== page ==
(a) (1) A person commits the offense of criminal solicitation to commit election fraud in the first degree when, with intent that another person engage in conduct constituting a felony under this article, he or she solicits, requests, commands, importunes, or otherwise attempts to cause the other person to engage in such conduct.

(2) A person commits the offense of criminal solicitation to commit election fraud in the second degree when, with intent that another person engage in conduct constituting a misdemeanor under this article, he or she solicits, requests, commands, importunes, or otherwise attempts to cause the other person to engage in such conduct.

(b) (1) A person convicted of the offense of criminal solicitation to commit election fraud in the first degree shall be punished by imprisonment for not less than one nor more than three years.

(2) A person convicted of the offense of criminal solicitation to commit election fraud in the second degree shall be punished as for a misdemeanor.

(c) It is no defense to a prosecution for criminal solicitation to commit election fraud that the person solicited could not be guilty of the crime solicited.

Solicitation of any crime (whether of the misdemeanor or felony variety) is simply the asking that another person commit some underlying crime. That asking, as is detailed in the statute above, can take a gentle form (such as a request), or a more aggressive form (like a command). Regardless of the method used, though, asking someone to commit a crime is itself a crime (so long as the person doing the asking has the intent the the crime actually occur).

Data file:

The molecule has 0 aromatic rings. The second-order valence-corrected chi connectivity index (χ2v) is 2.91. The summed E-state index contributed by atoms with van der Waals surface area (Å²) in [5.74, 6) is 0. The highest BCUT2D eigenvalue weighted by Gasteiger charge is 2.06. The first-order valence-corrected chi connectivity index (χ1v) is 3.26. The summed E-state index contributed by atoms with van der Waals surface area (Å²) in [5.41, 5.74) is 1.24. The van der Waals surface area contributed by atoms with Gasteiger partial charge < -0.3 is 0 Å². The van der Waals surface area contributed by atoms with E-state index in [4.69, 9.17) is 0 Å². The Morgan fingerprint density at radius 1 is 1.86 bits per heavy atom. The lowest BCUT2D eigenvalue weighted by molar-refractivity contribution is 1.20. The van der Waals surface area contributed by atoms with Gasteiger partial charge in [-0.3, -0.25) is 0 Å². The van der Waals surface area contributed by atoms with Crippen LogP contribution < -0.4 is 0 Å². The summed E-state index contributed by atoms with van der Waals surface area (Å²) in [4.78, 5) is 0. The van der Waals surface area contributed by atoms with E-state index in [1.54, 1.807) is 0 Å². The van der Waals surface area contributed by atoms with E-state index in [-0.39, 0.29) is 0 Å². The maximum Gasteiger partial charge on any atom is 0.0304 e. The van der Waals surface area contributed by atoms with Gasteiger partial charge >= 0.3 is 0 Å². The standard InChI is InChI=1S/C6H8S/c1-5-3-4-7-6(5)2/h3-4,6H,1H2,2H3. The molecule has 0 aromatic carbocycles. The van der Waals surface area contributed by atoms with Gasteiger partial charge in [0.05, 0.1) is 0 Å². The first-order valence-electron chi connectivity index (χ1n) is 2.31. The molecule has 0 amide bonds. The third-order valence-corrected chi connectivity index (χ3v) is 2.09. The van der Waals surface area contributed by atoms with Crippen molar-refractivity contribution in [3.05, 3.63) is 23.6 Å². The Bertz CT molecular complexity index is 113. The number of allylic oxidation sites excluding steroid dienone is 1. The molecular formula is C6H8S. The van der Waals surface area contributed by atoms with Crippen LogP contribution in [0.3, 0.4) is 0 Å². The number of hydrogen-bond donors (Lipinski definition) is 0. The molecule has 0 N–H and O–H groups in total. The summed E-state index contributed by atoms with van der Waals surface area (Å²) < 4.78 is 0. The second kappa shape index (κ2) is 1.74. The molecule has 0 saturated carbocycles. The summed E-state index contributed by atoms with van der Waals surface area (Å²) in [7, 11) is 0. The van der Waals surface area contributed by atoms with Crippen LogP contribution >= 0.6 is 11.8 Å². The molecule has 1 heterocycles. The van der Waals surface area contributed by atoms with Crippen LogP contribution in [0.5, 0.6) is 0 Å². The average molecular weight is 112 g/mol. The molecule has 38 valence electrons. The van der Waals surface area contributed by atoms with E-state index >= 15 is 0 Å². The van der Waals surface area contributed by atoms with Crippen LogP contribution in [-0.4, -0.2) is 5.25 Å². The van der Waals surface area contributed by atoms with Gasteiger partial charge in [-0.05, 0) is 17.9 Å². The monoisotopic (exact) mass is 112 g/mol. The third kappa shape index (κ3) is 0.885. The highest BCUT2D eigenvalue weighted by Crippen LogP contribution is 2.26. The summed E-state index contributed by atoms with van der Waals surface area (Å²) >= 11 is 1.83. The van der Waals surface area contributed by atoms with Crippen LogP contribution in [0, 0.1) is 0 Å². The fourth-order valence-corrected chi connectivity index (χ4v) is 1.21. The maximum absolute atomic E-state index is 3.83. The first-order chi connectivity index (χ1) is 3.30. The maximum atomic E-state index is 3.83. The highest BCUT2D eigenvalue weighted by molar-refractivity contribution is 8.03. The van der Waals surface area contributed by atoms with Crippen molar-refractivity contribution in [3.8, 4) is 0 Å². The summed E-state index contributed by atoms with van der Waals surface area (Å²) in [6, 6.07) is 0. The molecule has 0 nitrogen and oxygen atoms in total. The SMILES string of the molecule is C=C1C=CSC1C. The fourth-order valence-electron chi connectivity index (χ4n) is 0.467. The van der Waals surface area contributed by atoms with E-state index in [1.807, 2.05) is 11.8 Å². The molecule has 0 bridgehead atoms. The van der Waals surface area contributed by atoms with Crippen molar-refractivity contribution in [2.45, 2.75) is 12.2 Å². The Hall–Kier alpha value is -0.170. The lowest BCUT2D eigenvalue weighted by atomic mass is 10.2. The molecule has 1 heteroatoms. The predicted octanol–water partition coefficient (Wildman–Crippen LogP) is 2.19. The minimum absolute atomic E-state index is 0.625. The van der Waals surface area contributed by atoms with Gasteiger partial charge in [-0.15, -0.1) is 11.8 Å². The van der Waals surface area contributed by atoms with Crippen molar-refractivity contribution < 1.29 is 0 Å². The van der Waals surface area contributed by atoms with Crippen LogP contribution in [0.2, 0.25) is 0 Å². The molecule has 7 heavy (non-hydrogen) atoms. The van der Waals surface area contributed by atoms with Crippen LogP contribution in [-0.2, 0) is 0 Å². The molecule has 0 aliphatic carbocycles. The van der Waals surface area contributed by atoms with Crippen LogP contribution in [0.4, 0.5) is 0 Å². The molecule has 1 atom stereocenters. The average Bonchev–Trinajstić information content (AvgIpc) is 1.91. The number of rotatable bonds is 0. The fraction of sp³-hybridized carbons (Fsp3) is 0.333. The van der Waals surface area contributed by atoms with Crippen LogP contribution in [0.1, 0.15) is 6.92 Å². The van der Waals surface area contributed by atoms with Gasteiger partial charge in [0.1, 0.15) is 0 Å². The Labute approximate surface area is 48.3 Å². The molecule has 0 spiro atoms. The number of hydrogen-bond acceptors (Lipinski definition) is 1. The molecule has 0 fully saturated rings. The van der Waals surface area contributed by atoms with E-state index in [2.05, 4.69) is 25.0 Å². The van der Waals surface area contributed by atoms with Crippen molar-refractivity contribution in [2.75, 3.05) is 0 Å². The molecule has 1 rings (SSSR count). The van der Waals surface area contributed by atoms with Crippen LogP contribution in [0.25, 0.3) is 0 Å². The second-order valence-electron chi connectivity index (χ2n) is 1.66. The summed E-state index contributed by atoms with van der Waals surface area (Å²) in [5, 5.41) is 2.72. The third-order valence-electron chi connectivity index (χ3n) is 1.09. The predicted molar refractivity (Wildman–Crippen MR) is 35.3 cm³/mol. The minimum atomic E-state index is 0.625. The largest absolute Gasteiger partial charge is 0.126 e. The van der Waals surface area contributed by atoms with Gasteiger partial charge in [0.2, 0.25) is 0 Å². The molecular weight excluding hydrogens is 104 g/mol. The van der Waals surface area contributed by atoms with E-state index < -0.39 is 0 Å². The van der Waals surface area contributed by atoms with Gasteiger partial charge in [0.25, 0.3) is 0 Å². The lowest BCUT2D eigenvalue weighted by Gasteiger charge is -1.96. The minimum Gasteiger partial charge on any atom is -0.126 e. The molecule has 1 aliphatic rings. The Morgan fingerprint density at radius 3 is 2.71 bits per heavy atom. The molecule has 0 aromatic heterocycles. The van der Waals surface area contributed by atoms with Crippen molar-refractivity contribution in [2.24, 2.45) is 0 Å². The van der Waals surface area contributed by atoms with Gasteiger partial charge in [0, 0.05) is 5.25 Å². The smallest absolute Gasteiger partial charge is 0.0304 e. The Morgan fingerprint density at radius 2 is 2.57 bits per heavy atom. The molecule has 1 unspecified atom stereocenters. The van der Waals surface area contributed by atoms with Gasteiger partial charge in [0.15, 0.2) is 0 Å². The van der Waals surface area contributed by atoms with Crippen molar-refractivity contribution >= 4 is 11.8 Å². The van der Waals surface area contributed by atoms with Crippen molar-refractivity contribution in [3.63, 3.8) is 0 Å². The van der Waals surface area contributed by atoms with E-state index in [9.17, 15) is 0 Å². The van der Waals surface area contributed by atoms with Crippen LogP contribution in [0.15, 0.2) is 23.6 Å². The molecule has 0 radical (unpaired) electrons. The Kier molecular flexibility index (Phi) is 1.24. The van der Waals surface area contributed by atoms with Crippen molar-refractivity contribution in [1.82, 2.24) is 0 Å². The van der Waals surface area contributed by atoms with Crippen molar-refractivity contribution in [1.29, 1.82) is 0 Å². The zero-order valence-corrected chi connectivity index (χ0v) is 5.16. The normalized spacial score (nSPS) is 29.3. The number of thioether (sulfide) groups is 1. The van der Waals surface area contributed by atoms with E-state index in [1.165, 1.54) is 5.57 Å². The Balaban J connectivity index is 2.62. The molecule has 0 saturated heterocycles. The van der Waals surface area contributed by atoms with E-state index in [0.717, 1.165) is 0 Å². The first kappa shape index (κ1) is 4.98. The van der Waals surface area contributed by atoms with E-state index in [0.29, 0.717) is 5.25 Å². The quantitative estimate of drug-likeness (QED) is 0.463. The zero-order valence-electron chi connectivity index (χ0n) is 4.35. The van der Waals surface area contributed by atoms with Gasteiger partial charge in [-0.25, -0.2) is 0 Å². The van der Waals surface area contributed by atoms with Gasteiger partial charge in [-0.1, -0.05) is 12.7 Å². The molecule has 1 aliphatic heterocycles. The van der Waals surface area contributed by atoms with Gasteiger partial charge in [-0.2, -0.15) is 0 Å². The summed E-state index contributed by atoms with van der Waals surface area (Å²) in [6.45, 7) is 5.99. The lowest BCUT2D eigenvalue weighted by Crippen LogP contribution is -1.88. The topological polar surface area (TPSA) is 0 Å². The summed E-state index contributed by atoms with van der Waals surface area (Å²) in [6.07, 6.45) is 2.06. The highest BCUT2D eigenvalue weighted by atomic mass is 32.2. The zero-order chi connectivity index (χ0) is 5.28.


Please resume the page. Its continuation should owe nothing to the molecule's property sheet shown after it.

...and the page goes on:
In the context of the Trump phone call, several of the president’s statements to Raffensperger appear to indicate a request that Raffensperger break the law. The president repeatedly asked that Secretary Raffensperger “find” 11,780 votes in his favor, or “recalculate” legitimately cast votes. If Raffensperger were to manipulate votes this way, it would constitute a crime; therefore, Trump’s asking him to do so constitutes the crime of solicitation.

Of course, convicting Trump for criminal solicitation of election fraud would be no easy matter. A fact-finder would need to infer that Trump made his statements with the intent that Raffensperger break the law. Such an inference is certainly a reasonable one in this particular context, but inferring intent in a criminal case is never a sure thing.

It’s also worth noting that this is what’s known as an “inchoate offense”: criminal solicitation does not require that the crime solicited actually occur. Generally, if the person being solicited agrees to commit the crime, the solicitation becomes a conspiracy. If the crime were actually to take place, the solicitation would usually merge into the completed offense.

There are several Georgia statutes that prohibit tampering with election results. These are the crimes for which Trump’s requests could constitute criminal solicitation.

§ 21-2-596 makes it a misdemeanor offense for “Any public officer or any officer of a political party or body on whom a duty is laid by this chapter who willfully neglects or refuses to perform his or her duty […].” Trump arguably solicited Raffensperger to neglect or refuse to perform his duty under the law as Secretary of State, which brings us to our next point.

Several other Georgia statutes relate to the Secretary of State’s specific function in overseeing elections.

§ 21-2-586: Refusal by Secretary of State or his or her employee to permit public inspection of documents; removal, destruction, or alteration of documents

(a) If the Secretary of State or any employee of his or her office willfully refuses to permit the public inspection or copying, in accordance with this chapter, of any return, petition, certificate, paper, account, contract, report, or any other document or record in his or her custody, except when in use, or willfully removes any such document or record from his or her office during such period or permits the same to be removed, except pursuant to the direction of competent authority, the Secretary of State or employee of his or her office shall be guilty of a misdemeanor.